They were simply cornered and asked, Jeremy Paxman-style: "Peace or Brexit? Come on, make up your mind, we haven't got all day." There was no way to answer the question with any of the nuance that it needs.

It's too easy to dismiss the findings of polls whose results don't chime with one's own prejudices. There may have been issues in this particular research with the methodology or wording, but the results for Northern Ireland are consistent with the rest of the UK, making them much harder to dismiss out of hand.

Respondents were also at liberty to refuse to answer if they didn't like the superficial Either/Or choice on offer, but they didn't. They freely made their choice in favour of Brexit above all else, bizarre as that might be.

Because it is bizarre. There's no getting away from that. It's almost like the Belfast Agreement in reverse. In 1998, 71% of people in Northern Ireland and 94% in the Republic decided that peace was more important than any particular constitutional squabble.

Now that seems to have been turned on its head, upsetting the received wisdom that support for the peace process has been hardwired into our collective consciousness to the extent that anyone who is deemed to threaten peace automatically places themselves outside the political mainstream.

Even questioning the republican movement's bona fides has long risked the accusation of being "anti-peace".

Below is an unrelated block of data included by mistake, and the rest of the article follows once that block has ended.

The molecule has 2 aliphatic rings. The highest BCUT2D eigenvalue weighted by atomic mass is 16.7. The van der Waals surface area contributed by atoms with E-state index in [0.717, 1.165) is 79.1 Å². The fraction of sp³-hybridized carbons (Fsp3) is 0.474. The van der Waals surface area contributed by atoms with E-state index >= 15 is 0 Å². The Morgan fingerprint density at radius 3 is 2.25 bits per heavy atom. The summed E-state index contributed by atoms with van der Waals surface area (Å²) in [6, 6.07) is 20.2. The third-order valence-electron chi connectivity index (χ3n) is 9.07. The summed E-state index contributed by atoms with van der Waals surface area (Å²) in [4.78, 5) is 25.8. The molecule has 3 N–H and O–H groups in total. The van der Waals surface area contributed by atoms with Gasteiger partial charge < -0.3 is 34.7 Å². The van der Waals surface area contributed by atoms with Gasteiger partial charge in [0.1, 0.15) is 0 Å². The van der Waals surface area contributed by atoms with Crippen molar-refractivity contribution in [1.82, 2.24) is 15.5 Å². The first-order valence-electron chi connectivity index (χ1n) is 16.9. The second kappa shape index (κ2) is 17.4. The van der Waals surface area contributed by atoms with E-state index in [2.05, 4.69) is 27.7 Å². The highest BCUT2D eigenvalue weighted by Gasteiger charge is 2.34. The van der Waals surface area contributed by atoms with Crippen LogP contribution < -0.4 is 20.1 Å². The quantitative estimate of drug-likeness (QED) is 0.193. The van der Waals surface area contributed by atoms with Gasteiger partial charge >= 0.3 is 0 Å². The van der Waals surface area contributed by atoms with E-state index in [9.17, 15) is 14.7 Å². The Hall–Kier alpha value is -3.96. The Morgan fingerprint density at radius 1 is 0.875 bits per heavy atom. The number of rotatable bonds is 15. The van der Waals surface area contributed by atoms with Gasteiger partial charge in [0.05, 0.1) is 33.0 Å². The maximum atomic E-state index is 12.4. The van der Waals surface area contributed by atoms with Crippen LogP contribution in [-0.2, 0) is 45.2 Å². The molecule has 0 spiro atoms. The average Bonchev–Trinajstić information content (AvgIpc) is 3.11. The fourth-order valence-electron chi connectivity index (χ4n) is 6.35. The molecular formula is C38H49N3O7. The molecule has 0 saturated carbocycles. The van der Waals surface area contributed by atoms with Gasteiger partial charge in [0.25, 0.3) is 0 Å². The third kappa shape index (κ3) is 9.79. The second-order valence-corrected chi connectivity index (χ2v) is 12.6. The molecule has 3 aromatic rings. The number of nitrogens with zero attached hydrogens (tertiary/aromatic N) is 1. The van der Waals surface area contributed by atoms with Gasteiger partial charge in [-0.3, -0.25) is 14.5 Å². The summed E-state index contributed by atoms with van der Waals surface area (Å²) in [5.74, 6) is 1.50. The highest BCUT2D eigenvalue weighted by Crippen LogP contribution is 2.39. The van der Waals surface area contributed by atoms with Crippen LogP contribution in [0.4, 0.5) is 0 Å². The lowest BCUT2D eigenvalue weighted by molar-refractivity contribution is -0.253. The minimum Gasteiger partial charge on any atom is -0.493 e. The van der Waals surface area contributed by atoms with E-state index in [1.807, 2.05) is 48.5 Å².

It's frankly disturbing if that consensus is as fragile as this new study suggests.

However irritated Leave voters may be by the rampant doom-mongering that surrounds the UK's departure from the EU - of which that silly poll question could legitimately be considered yet another example - they shouldn't be so blase about the possibility, however hypothetical, of peace crashing down.

Assuming, that is, that the findings are accurate. Research which produces startling results should not be dismissed without good reason, but it's always worth looking at more sceptically if it doesn't accord with lived experience.

The mind boggles as to where YouGov found its latest respondents, but there can't genuinely be that many of them around if their existence is such a baffling mystery to many of us who actually live here.

Well, can there?

Belfast Telegraph